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ABSTRACT: Although there is increasing interest in the evaluation of complex interventions, there is little guidance on how evidence from complex interventions may be reviewed and synthesized, and the relevance of the plethora of evidence synthesis methods to complexity is unclear. This article aims to explore how different meta-analytical approaches can be used to examine aspects of complexity; describe the contribution of various narrative, tabular, and graphical approaches to synthesis; and give an overview of the potential choice of selected qualitative and mixed-method evidence synthesis approaches. The methodological discussions presented here build on a 2-day workshop held in Montebello, Canada, in January 2012, involving methodological experts from the Campbell and Cochrane Collaborations and from other international review centers (Anderson L, Petticrew M, Chandler J, et al. Introduction: systematic reviews of complex interventions. In press). These systematic review methodologists discussed the broad range of existing methods and considered the relevance of these methods to reviews of complex interventions. The evidence from primary studies of complex interventions may be qualitative or quantitative. There is a wide range of methodological options for reviewing and presenting this evidence. Specific contributions of statistical approaches include the use of meta-analysis, meta-regression, and Bayesian methods, whereas narrative summary approaches provide valuable precursors or alternatives to these. Qualitative and mixed-method approaches include thematic synthesis, framework synthesis, and realist synthesis. A suitable combination of these approaches allows synthesis of evidence for understanding complex interventions. Reviewers need to consider which aspects of complex interventions should be a focus of their review and what types of quantitative and/or qualitative studies they will be including, and this will inform their choice of review methods. These may range from standard meta-analysis through to more complex mixed-method synthesis and synthesis approaches that incorporate theory and/or user's perspectives.Journal of clinical epidemiology 08/2013; 66(11). DOI:10.1016/j.jclinepi.2013.06.005 · 5.48 Impact Factor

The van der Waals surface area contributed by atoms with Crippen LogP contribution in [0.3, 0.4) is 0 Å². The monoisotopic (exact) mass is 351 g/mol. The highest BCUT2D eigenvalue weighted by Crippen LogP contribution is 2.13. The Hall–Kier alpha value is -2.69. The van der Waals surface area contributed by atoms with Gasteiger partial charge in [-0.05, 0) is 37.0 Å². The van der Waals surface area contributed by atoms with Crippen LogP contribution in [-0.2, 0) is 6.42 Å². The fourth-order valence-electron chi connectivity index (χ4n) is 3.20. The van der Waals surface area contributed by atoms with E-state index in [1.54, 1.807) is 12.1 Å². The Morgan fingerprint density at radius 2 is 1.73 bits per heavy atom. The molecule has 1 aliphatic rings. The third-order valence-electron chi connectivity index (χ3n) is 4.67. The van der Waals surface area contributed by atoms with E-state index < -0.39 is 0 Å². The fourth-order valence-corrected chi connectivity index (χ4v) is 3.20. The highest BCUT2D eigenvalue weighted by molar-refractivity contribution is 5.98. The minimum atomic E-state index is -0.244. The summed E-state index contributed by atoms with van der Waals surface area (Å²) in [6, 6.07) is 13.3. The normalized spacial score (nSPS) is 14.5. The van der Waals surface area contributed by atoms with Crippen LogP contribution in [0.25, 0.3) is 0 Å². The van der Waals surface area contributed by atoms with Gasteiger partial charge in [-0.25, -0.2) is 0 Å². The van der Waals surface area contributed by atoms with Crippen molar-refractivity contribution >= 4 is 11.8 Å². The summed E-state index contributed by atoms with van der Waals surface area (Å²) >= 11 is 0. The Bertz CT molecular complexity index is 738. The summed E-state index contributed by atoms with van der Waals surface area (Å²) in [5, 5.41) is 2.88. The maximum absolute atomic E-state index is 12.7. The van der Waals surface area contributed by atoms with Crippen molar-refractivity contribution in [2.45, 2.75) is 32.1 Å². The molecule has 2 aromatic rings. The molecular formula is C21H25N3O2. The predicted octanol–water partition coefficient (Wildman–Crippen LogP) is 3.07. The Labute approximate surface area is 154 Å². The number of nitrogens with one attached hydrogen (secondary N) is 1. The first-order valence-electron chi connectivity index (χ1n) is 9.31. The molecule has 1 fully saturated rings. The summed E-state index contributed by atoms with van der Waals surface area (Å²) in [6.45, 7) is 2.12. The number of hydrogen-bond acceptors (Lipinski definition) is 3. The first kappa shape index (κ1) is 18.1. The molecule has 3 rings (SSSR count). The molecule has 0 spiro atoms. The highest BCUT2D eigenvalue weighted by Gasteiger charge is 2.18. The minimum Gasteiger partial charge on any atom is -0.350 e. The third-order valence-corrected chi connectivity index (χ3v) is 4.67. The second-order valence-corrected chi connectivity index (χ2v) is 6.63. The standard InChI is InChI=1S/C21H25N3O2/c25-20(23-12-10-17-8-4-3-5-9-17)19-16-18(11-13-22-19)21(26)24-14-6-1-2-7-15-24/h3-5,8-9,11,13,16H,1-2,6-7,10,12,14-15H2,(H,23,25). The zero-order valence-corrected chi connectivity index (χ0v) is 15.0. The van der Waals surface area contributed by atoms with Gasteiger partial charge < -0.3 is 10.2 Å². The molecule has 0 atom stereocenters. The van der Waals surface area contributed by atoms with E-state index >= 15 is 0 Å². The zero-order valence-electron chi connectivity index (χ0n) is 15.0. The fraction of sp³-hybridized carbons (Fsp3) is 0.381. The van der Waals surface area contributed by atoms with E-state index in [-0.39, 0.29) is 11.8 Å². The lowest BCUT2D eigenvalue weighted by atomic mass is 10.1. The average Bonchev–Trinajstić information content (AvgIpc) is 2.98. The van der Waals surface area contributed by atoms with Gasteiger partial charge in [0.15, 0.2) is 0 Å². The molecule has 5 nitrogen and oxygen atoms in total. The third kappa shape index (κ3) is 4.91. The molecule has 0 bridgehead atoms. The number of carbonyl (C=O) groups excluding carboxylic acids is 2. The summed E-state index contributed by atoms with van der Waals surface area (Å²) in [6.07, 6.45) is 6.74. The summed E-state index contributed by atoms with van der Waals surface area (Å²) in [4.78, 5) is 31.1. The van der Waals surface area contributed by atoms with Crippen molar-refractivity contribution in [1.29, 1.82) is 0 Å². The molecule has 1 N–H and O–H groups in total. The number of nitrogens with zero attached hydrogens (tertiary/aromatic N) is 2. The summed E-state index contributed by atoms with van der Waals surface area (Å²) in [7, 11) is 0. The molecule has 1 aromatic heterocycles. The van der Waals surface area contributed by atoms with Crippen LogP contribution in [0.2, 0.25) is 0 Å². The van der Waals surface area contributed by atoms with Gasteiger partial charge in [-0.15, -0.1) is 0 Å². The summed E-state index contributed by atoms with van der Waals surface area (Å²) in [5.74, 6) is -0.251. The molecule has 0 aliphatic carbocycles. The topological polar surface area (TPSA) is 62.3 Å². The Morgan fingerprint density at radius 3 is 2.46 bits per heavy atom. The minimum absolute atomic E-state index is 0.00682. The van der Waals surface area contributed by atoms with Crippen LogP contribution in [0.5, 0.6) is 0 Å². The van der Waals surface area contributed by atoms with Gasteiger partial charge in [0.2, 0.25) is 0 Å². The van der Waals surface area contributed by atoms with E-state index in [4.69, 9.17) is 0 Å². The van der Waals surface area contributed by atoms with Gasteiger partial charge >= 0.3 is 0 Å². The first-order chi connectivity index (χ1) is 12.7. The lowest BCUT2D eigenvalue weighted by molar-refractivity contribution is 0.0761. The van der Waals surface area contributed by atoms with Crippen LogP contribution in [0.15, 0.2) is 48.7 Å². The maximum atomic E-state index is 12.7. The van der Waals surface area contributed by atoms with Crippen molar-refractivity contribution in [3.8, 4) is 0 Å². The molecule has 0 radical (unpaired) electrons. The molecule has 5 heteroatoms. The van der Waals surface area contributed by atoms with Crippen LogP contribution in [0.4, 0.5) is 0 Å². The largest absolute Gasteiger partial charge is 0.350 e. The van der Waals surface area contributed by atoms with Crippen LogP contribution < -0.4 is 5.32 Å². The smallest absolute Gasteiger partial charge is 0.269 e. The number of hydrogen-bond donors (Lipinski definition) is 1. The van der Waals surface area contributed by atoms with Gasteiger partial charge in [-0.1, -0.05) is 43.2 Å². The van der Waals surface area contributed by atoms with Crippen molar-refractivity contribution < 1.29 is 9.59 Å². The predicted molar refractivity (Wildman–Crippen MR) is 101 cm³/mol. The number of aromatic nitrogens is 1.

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ABSTRACT: Current medical training often does not include the formal study of trial design, forcing clinicians to acquire this knowledge independently. This article reviews the foundational elements of clinical trial design. An overarching hierarchy of clinical evidence is introduced, and the relative strengths and limitations of the major types of study designs are discussed. A corollary to the hierarchy of evidence in trial designs is proposed for trial outcomes: the "pyramid of endpoints." This pyramid represents a spectrum of outcomes from tangible health events to intermediate markers with no direct physical impact on an individual. The potential advantages and difficulties inherent in the use of surrogate endpoints for final health outcomes are explored. Randomized controlled trials utilizing "hard" clinical endpoints are advocated as the most efficient and reliable way to directly assess the benefits and harms of a therapy; however, using a case study of treatments for hepatocellular carcinoma, we highlight the challenges that can complicate even the highest levels of evidence. All trials have a "signal-to-noise" ratio - this review emphasizes the need for careful and deliberate consideration of the potential limitations of every study, and provides basic tools to assist the practitioner in identifying common pitfalls of clinical trials.Journal of Hepatology 03/2009; 50(4):817-26. DOI:10.1016/j.jhep.2009.01.005 · 10.40 Impact Factor